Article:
9. There are approximately 2800 packages sent to Maryland beekeepers every spring. Take care of your bees and you won’t be one of them.

10. Black locust and tulip poplar are the major flows in our area; having drawn comb for the honey supers will greatly increase your honey harvest.

11. To be a good beekeeper you need to understand the biology and habitat of the honey bee.

So how is my winter prep going? I have the four hives and they all appear to be coming along very nicely.

-Melissa, the orange hive is 2 deeps and one medium, there is one unworked frame of foundation which I expect to be drawn out this week.

-Demeter, the purple hive is two deeps, one undrawn frame of foundation

-Peony, the pink hive is one deep and one medium, there are 2 undrawn frames in the deep

-Aphrodite, the teal hive is 2 deeps with most of the frames drawn (about 8 were drawn in 2 weeks!).

I did not treat for mites this year, I hope that wasn’t a mistake, I’ll talk about that another time.

Since the end of July I have fed them 218 lbs of sugar. I was mixing 8 lbs of water and 10 lbs of sugar, I have now thickened it to 6 lbs of water and 10 lbs of sugar. I stopped feeding the purple and orange hives and as of this weekend I am just feeding the 2 new hives. The pink hive took 2 quarts in one day, I added more today and will keep filling it as needed. The teal hive actually strengthened quite a bit in the past 2 weeks, I was pleasantly surprised.

I hope everyone’s winter preparations are going well and we all come out of the winter with live bees! It’s getting surprisingly cold here for Maryland.

New hive stand

Well, not new in design :) It’s a carbon copy of the hive stand my husband already built for the first 2 hives. I didn’t want the new hives in front of the old ones and the best solution was what you see below. The layout of our yard, which is essentially a rectangle, dictated the set-up. I just love having the stand as it makes every hive inspection so much easier.

The pink hive was literally moved a couple feet back onto the hive stand. However, the teal hive was far enough away (~ 6′) from its final location that if I were to try and just move that teal hive onto the new stand, it may confuse the bees. Bees use a variety of celestial and topographical cues to orient themselves to their home and as you can see the teal hive was to the left of the purple hive. The new location will place it to the right of the orange hive; the returning workers would be very confused trying to figure out where their home went.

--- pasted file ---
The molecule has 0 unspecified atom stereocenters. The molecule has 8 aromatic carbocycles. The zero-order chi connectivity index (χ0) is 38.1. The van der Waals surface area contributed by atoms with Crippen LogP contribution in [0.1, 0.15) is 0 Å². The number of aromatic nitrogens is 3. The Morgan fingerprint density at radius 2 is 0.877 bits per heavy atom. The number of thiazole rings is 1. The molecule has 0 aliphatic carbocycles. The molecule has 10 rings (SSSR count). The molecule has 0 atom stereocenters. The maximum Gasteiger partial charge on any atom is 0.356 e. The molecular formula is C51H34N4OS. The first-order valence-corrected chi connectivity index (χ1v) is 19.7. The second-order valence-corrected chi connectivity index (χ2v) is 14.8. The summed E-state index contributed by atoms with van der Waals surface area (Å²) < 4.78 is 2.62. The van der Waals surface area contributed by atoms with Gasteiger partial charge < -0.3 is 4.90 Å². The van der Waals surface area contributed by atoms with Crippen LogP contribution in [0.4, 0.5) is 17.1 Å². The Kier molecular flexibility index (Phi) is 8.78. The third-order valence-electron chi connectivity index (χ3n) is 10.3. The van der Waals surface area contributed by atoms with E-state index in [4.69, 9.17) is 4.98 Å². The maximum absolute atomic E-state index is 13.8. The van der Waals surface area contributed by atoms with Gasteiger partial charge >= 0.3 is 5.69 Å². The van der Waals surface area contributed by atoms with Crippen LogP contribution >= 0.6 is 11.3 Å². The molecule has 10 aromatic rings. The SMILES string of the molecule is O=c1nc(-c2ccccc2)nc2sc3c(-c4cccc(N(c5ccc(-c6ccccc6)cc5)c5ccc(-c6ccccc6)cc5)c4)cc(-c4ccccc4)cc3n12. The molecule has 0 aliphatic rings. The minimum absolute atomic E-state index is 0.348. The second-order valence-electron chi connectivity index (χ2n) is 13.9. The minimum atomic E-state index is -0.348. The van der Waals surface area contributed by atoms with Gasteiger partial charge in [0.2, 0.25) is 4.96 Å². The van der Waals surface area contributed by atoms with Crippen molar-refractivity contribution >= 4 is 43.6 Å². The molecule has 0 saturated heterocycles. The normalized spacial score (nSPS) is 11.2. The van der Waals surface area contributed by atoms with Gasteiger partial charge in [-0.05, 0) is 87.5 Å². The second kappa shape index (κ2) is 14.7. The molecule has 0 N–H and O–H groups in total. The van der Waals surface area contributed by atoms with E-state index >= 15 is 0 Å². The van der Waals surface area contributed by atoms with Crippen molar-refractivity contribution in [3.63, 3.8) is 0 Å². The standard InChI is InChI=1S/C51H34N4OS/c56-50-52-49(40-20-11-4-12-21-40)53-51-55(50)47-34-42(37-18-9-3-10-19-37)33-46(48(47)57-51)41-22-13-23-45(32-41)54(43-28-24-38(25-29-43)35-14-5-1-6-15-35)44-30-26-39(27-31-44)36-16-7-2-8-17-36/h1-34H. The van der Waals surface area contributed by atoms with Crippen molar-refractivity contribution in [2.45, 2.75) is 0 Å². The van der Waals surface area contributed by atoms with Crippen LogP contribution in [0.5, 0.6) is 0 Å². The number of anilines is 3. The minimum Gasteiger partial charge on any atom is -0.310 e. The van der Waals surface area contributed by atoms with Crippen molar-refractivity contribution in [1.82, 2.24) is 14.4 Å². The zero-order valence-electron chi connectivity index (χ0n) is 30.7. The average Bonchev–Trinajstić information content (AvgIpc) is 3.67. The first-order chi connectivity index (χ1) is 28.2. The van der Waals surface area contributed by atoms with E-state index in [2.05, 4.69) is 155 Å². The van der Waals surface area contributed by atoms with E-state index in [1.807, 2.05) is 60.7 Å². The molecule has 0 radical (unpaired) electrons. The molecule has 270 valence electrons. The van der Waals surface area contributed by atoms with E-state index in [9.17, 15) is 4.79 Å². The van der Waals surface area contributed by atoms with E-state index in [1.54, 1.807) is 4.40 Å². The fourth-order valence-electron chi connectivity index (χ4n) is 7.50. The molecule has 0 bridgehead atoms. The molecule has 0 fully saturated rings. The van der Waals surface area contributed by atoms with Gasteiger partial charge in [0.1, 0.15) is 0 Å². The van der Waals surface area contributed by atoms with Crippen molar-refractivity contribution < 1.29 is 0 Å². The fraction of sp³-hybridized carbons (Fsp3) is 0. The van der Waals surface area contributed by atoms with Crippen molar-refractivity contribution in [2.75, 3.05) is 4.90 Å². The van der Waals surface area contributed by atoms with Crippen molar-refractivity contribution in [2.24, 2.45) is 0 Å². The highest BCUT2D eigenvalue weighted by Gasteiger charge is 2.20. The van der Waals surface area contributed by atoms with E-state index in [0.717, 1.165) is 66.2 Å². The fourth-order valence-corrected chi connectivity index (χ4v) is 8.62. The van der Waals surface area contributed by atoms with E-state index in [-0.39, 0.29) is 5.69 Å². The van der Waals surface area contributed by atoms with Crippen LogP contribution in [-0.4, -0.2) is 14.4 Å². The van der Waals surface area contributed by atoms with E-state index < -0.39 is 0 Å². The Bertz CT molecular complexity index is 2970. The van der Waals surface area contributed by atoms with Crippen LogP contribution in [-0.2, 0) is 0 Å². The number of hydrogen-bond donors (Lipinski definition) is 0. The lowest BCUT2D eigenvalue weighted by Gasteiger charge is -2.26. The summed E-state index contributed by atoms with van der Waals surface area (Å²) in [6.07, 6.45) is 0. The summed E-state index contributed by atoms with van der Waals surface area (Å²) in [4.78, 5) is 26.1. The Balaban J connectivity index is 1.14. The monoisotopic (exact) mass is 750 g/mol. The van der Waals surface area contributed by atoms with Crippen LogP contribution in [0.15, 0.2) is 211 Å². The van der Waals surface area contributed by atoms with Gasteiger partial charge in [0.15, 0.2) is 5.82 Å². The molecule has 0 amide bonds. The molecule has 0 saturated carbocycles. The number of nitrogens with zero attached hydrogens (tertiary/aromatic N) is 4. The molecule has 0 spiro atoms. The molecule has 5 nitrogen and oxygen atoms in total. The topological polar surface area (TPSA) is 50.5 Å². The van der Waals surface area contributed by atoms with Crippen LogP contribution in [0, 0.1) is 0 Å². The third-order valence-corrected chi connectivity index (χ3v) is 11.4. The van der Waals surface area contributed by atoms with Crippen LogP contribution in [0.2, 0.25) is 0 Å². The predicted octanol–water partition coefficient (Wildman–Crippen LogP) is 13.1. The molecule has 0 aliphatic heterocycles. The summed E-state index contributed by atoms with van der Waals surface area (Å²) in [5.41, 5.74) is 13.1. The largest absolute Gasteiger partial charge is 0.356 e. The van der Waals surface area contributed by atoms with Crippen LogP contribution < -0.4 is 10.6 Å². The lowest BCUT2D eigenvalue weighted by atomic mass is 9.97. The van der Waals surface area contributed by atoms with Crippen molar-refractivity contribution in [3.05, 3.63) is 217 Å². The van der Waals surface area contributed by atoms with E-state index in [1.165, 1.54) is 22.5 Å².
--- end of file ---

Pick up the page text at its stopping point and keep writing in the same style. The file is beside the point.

In a similar vein, my friend needs to move a hive she has from the front of her house to the back onto the hive stand but the distance is a good bit more than 40′. If you haven’t heard this by now, beekeeping lore states you can move a hive either less than 2 feet or more than 2 miles. There a few tricks to get around this: close up the hive for about 3 days and then open it, this would force the confined bees to reorient themselves to their surroundings, the other option is to place a leafy branch in front of the entrance to force the bees to reorient, the idea being the bees would think a big branch had fallen and the topography had changed (but really, who knows what bees think?). This next idea is the one I tried: a few days before the move place a white board in front of the hive. When you are ready to move the hive, make sure that you replace the white board as it was and the bees will use it to help them orient to their new location. The idea came from an email sent to Rusty: Runway lights

Here’s my set up:

Runway lights for the hive I want to move.

Runway lights for the hive I want to move.

After the move, I left the runway in place for a few days before removing it. When I moved the hive in the late morning, there were a few bees that came back to the old spot and were clearly wondering where there home went. By the end of the day, there were no lost bees; they either found the new home or joined the purple one that was close to home. The "lost" bees would have been carrying either water, nectar, pollen or propolis and so they would have been accepted into a new hive. Robbers do not come bearing gifts.

After the move, I left the runway in place for a few days before removing it. When I moved the hive in the late morning, there were a few bees that came back to the old spot and were clearly wondering where there home went. By the end of the day, there were no lost bees; they either found the new home or joined the purple one that was close to home. The “lost” bees would have been carrying either water, nectar, pollen or propolis and so they would have been accepted into a new hive. Robbers do not come bearing gifts.